Category Middle East

A golden age

The city of Jerash is an archaeological titan among the Roman relics of the east. But what sparked its monumental constructions?


In their magnificent forum, one can only wonder what the wealthy citizens of Jerash got up to. The city became a booming trade centre in Roman times, as evident by its grandiose facilities: paved and colonnaded streets, towering temples, fine theatres, public squares, city gates, fountains and baths. It became a prime example of Roman urbanism. How? Well, because it could afford it.

The city is among the best preserved ancient civilisations known to man. For reasons to be explained, it was gradually abandoned after the eight century. It was later covered in sand, and remained undiscovered until the early 1800s...

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Strange world

Described as the most alien-looking place on earth, Socotra Island is a treasure chest of endemic species. But its future is at a crossroads.


Imagine waking up on an empty beach, not knowing where you are. You notice the quiet azure waters beside you; the harsh rock formations towering above. You climb them and discover a dusty and undeveloped landscape. The trees look strange, like giant mushrooms, or flying saucers planted on a stilk. Other trees have stocky, inflated trunks. There are animals you have never seen before. You observe the trails of humans, but there is no infrastructure in sight.

This is Socotra Island, a remote 700-million-year-old island located 380 kilometres (235 miles) off the south-east coast of Yemen...

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Royal ruins

The ancient city of Persepolis once served as the capital of the Persian Empire. Today it is regarded among the world’s finest archaeological treasures.


It was the grandiose symbol of the Achaemenid Persian Empire. Since the reign started in 550 B.C., initiated by Cyrus the Great, the Persians came to rule large parts of the Middle East, and territories as far as western Pakistan. Between 518 and 516 B.C., the empire’s third king, Darius, decided to build Persepolis: a city worthy of governing and entertaining the royalties of the member nations. It was a magnificent temple: stairways, gates and ceremonial halls. But as the empire fell, Persepolis went with it: in 330 B.C., less than two centuries after its construction, Alexander the Great, conquered and looted the city...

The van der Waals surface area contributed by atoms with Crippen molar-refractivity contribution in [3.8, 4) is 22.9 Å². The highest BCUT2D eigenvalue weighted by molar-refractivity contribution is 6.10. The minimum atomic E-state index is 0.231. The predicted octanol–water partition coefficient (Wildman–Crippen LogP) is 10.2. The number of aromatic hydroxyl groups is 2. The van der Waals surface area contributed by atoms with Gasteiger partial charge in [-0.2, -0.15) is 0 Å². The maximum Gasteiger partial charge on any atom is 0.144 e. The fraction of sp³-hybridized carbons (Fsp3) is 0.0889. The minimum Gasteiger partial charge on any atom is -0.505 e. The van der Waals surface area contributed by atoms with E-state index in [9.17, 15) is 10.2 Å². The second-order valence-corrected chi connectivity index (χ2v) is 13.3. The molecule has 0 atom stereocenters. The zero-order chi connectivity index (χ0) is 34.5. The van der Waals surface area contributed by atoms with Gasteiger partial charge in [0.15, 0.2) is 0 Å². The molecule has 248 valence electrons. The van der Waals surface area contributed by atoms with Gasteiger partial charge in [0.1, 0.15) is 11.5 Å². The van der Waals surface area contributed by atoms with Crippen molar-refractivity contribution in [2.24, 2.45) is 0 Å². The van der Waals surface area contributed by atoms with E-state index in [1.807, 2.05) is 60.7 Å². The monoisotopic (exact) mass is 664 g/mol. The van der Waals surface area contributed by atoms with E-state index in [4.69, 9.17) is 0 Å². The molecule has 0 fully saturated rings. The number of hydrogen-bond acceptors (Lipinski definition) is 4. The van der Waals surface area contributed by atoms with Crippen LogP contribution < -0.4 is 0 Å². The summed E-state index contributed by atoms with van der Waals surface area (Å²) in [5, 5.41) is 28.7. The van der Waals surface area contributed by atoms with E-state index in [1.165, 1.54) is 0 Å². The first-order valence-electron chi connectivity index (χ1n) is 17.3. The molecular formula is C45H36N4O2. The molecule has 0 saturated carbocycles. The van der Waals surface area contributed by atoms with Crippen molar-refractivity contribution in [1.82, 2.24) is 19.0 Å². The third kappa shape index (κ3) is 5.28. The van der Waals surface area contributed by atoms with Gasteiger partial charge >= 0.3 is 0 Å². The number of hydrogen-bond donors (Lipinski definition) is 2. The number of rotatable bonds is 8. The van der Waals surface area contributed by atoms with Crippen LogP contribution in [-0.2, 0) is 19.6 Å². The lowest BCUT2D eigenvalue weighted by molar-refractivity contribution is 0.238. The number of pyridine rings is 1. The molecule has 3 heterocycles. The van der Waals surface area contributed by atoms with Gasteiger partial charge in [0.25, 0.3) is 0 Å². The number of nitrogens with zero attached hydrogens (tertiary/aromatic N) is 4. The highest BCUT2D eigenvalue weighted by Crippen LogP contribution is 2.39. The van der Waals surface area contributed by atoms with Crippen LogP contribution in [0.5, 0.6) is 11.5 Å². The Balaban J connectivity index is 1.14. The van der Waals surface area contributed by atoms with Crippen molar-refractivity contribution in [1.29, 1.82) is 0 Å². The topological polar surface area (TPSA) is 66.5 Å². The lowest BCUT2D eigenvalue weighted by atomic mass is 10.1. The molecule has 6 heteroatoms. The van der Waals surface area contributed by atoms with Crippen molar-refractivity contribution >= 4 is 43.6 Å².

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Green revolution

As plans finally get underway to make Sharm el-Sheikh carbon neutral by 2020, the Egyptian ministry of tourism says its country is moving towards a green future. 


All has not been well of late in Sharm el-Sheikh; the 35,000-strong city on the southern tip of the Sinai Peninsula regarded as the jewel in the crown of Egyptian tourism. After a series of shark attacks in late 2010, in which an elderly woman was killed and four snorkelers injured, the uprising against president Hosni Mubarak in 2011 provoked further unrest among its visitors. It did elsewhere in Egypt too, with the number of tourists visiting the country falling by a third that year. Although Egypt has started to reclaim some of its popularity from 2010, when it welcomed 14...

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Manhattan of the desert

The desert floor of a Yemeni valley is not the first place you’d associate with the world’s first skyscrapers. But in Shibam – a city made entirely of mud – they have stood firm for 500 years. 


When British explorer and writer Freya Stark visited Shibam in the 1930s, she must have thought it was a mirage. On a hillock in a giant flash-flood valley, miles away from the nearest city, hundreds of skyscrapers tower above the landscape. Some have eight storeys and are 30 metres tall. What is more, they are all made of mud. No wonder she dubbed it the ‘Manhattan of the Desert’.

While not quite as famous as the New York borough, Shibam – located in the Hadhramaut Governorate of Yemen – is valued highly for its appearance and remarkable construction...

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The desert lab

On the outskirts of Abu Dhabi, the world’s most ambitious green project is gradually taking shape. Welcome to Masdar City. 


The oil-rich Emirate of Abu Dhabi may appear an unlikely driving force behind an initiative to create a zero-emission centre for clean-tech innovation. But with Masdar City, an £11billion project aiming to provide the blueprint for tomorrow’s renewal energy sources, it is just that.

Here, in what will be a city of six square miles some 17 kilometres outside Abu Dhabi’s city centre, next to Abu Dhabi International Airport, everything is designed to optimise natural energy; high-tech solar towers, driverless zip pods jetting people across the city, and an automatic ‘energy police’ that alarms you whenever water or electricity is overused...

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